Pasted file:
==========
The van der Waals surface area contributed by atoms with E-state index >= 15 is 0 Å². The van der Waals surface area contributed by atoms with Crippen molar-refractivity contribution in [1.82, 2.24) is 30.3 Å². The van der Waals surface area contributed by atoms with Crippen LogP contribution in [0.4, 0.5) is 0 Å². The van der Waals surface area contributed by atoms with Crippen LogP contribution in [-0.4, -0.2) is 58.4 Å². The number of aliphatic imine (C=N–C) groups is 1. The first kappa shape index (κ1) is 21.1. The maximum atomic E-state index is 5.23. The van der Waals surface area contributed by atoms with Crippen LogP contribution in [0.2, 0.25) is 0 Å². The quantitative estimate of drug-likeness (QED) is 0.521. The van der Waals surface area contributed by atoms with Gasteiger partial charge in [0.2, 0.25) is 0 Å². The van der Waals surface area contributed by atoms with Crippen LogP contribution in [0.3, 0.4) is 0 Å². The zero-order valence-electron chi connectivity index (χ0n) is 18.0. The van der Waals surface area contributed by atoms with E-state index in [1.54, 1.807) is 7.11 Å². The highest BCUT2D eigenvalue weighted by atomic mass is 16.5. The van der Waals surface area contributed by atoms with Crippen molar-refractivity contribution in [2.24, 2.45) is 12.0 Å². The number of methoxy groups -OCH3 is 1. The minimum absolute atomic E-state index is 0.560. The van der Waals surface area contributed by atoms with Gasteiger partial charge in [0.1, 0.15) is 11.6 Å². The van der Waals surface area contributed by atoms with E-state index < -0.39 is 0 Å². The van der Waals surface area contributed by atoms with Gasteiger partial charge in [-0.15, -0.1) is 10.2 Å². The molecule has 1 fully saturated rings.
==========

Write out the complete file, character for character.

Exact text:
The van der Waals surface area contributed by atoms with E-state index >= 15 is 0 Å². The van der Waals surface area contributed by atoms with Crippen molar-refractivity contribution in [1.82, 2.24) is 30.3 Å². The van der Waals surface area contributed by atoms with Crippen LogP contribution in [0.4, 0.5) is 0 Å². The van der Waals surface area contributed by atoms with Crippen LogP contribution in [-0.4, -0.2) is 58.4 Å². The number of aliphatic imine (C=N–C) groups is 1. The first kappa shape index (κ1) is 21.1. The maximum atomic E-state index is 5.23. The van der Waals surface area contributed by atoms with Crippen LogP contribution in [0.2, 0.25) is 0 Å². The quantitative estimate of drug-likeness (QED) is 0.521. The van der Waals surface area contributed by atoms with Gasteiger partial charge in [0.2, 0.25) is 0 Å². The van der Waals surface area contributed by atoms with Crippen LogP contribution in [0.3, 0.4) is 0 Å². The zero-order valence-electron chi connectivity index (χ0n) is 18.0. The van der Waals surface area contributed by atoms with E-state index in [1.54, 1.807) is 7.11 Å². The highest BCUT2D eigenvalue weighted by atomic mass is 16.5. The van der Waals surface area contributed by atoms with Crippen molar-refractivity contribution in [2.24, 2.45) is 12.0 Å². The number of methoxy groups -OCH3 is 1. The minimum absolute atomic E-state index is 0.560. The van der Waals surface area contributed by atoms with Gasteiger partial charge in [0.1, 0.15) is 11.6 Å². The van der Waals surface area contributed by atoms with E-state index < -0.39 is 0 Å². The van der Waals surface area contributed by atoms with Gasteiger partial charge in [-0.15, -0.1) is 10.2 Å². The molecule has 1 fully saturated rings.